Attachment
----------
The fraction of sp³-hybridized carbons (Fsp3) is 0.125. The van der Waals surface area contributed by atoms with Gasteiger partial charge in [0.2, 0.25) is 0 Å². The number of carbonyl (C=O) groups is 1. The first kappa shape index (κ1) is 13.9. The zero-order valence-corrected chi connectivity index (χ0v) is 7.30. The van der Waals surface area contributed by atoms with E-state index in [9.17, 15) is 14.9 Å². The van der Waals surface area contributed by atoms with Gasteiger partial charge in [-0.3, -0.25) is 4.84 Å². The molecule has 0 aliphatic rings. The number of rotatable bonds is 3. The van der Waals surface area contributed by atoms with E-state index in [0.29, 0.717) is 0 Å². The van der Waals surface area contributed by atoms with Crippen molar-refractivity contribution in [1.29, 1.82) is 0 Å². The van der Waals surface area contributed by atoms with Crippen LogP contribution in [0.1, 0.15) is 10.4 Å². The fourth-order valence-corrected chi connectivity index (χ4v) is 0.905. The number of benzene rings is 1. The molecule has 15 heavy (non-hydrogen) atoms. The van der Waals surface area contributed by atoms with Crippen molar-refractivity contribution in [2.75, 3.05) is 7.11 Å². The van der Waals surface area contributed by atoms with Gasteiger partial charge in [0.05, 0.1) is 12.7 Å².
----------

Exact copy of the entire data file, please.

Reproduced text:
The fraction of sp³-hybridized carbons (Fsp3) is 0.125. The van der Waals surface area contributed by atoms with Gasteiger partial charge in [0.2, 0.25) is 0 Å². The number of carbonyl (C=O) groups is 1. The first kappa shape index (κ1) is 13.9. The zero-order valence-corrected chi connectivity index (χ0v) is 7.30. The van der Waals surface area contributed by atoms with E-state index in [9.17, 15) is 14.9 Å². The van der Waals surface area contributed by atoms with Gasteiger partial charge in [-0.3, -0.25) is 4.84 Å². The molecule has 0 aliphatic rings. The number of rotatable bonds is 3. The van der Waals surface area contributed by atoms with E-state index in [0.29, 0.717) is 0 Å². The van der Waals surface area contributed by atoms with Crippen molar-refractivity contribution in [1.29, 1.82) is 0 Å². The van der Waals surface area contributed by atoms with Crippen LogP contribution in [0.1, 0.15) is 10.4 Å². The fourth-order valence-corrected chi connectivity index (χ4v) is 0.905. The number of benzene rings is 1. The molecule has 15 heavy (non-hydrogen) atoms. The van der Waals surface area contributed by atoms with Crippen molar-refractivity contribution in [2.75, 3.05) is 7.11 Å². The van der Waals surface area contributed by atoms with Gasteiger partial charge in [0.05, 0.1) is 12.7 Å².